The three biggest campaigns I’ve shot this year have not come from my celebrity work. I picked up these gigs because clients had seen my lifestyle images and loved the look and feel of them.

These images are not my slickest work. They are not lit, I only ever shot with one body and the same lens. Many are shot without a tripod. Most were captured without even thinking. They are raw and real and 100% me.

I simply photographed the things I loved in a style I love “just because”.

I now take a camera on every holiday and I take photos “just because”.

You don’t need to travel to Rome to rekindle your love affair with photography. You can be a tourist in your own city. Personal projects help you get out of shooting ruts, step out of your comfort zone, and make you a better photographer.

Does thinking about your photography and shooting really light you up? Are you photographing the things you love? If you are not in love with the work you are doing, then how do you expect anyone else to love what you do?

The beautiful Maya Angelou sums up my feelings perfectly in this quote:

“You can only become truly accomplished at something you love. Don’t make money your goal. Instead pursue the things you love doing and then do them so well that people can’t take their eyes off of you.”

If you’ve never considered a personal project before, then here are a few suggestions to get you started:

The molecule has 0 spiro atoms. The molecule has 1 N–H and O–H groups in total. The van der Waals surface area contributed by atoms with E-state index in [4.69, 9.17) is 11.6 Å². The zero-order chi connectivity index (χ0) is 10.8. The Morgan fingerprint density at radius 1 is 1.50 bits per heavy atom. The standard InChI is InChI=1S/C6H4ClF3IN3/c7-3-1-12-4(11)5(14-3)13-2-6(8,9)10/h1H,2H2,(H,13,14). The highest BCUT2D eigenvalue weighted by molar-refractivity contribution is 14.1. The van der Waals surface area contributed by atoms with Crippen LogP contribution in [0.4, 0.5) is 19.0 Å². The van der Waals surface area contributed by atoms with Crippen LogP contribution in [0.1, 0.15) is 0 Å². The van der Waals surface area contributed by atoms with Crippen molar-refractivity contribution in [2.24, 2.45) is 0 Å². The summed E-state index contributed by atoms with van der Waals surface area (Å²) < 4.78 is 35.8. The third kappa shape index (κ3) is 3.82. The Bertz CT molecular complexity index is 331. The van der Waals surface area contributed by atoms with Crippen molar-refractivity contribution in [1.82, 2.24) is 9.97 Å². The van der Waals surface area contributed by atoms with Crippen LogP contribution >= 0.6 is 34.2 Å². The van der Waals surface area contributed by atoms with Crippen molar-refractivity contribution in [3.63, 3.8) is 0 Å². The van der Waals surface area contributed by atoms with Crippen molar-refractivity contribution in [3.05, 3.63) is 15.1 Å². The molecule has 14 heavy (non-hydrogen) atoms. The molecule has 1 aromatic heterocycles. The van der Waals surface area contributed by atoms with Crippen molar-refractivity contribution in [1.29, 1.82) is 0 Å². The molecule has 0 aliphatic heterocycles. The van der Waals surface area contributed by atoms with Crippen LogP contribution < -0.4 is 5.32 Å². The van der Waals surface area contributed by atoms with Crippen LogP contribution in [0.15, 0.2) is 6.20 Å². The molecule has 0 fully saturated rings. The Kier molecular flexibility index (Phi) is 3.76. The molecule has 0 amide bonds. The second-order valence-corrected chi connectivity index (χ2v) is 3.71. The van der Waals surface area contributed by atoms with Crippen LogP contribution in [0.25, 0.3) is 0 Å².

• 30 day project
  • Red heads only, or blondes or brunettes, or people with pink hair project
  • Stick to one lens only and do a 50mm project/28mm/100mm project
  • iPhone only
  • Go old school and shoot 35mm film
  • Photograph reflections in puddles, windows, car rear view mirrors.
  • Black and white only
  • Single colour project
  • Red balloon project
  • Take an image of the same location everyday
  • Self portrait every day
  • 100 stranger project

Do you have an idea for a personal project or are you doing one right now? I’d love to hear about it.

0 Response
  1. Hanna

    Gina,

    Thank you for writing this thoughtful posting, on rekindling passion for photography. I remember when I first started taking photographs; I always had my camera when I went out, so that I was ready to take in any and all beauty that lied before me. But, as I began to sell my artwork in a gallery, I slowly saw my motivation and passion change. No longer was I shooting just what inspired me, instead I was shooting for my potential clients, and to meet the rotating art requirement that the gallery had each month. I am often reminded of my first photography professor’s poignant question as he looked to the class and asked, “So…you want to be a photographer?” I have continued to repeat this question to myself each time I feel my fire for photography fading. I use it as a sobering reminder of why I started this in the first place. So, thank you for sharing your tips on breaking the photography slump, as spontaneous adventures and photo projects definitely enable you to unleash your inner creative spirit that may have gone dormant.

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Gina Milicia is one of the most widely known and respected photographers in Australia. She is the master of capturing that ‘magical moment’... READ MORE